There are numerous ways to increase your effectiveness as a leader. You could work on improving your own efficiency. You could learn how to think more strategically. You could work on developing specific emotional intelligence talents. You could get more time management training, etc., etc.

But, in reality, does anything really matter more than your success in helping the people you lead to grow, collaborate and achieve on a higher level?

If that’s true, one of the best ways to “move the needle” in your own leadership efforts can be to simply have a personalized plan for the individuals you work with.

That’s why I’ve put together this easy-to-follow Quick-Start Guide.

I would start by identifying three (or so) people you manage. Choose people with whom you’d like to help create meaningful change. (Start small and grow from there.)

Next, make the following notes about each individual:

1. List their Color Code core color. (The secondary color is also nice to know if you have that information.) This will be a good reminder for you about their particular style and perspective. It will help remind you about where they are coming from and why they do what they do. If you don’t know their core color … um … why not? You can take the online assessment for free, after all. Better yet, get a free Team Builder account so you can keep all of your employees’ results on a dashboard in front of you.

 

2. List their current challenges. Think through the type of improvements they need to make, skills they need to develop, habits they need to form, behavioral changes that will be important to their success, etc.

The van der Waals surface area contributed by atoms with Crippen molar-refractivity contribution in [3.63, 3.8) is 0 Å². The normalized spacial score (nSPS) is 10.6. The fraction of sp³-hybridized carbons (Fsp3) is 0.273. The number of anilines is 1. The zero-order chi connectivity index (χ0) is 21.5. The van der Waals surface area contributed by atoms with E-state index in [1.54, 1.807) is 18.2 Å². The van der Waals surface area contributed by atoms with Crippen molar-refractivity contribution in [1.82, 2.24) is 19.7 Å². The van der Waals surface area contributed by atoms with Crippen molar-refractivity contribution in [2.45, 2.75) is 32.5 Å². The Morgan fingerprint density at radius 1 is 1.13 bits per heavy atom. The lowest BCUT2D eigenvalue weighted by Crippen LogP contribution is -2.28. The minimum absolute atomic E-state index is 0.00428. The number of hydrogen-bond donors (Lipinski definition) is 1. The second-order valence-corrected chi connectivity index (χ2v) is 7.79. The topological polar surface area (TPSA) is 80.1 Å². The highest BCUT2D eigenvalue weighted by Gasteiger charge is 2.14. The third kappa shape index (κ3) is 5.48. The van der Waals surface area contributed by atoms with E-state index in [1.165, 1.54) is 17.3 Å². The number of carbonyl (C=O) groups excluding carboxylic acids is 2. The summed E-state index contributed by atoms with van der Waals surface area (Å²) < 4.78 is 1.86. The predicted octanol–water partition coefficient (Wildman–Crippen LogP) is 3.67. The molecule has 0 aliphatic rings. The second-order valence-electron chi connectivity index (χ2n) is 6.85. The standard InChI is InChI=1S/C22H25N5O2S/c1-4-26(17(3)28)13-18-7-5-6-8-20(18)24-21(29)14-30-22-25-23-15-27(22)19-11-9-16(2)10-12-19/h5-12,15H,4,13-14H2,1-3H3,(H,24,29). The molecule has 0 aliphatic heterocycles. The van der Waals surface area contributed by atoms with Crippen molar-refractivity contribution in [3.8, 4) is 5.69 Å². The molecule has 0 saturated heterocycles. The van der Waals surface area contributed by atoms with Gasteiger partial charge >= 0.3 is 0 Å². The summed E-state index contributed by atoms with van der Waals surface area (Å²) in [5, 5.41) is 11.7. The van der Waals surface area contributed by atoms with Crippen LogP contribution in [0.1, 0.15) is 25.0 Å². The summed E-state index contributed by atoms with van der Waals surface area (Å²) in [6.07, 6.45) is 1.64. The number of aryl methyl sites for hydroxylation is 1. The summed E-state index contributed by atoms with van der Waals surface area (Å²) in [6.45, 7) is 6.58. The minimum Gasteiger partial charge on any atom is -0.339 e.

3. Identify actions that you will commit to taking (being a 100% responsibility-minded leader) that will help them overcome their challenges. Some people may require coaching of various sorts. Others may need to have a difficult conversation with you. Still, others may need you to take a few steps back and show a little more trust. (You get the idea.)

 

4. Read through the list of the Color Code needs and wants for their core color, (and, if possible, secondary color) and identify specific areas that you should focus on in your interactions with them. For example, you might realize that Whites need to have space, and because that’s not particularly important to you, you don’t tend to give that space. (Remember, this is about what’s important to THEM … not you.) If you don’t have a list of all of the Color Code needs and wants, I suggest you purchase a pack of our Color Code Cards. It’s the best $12 you’ll ever invest in your own leadership success.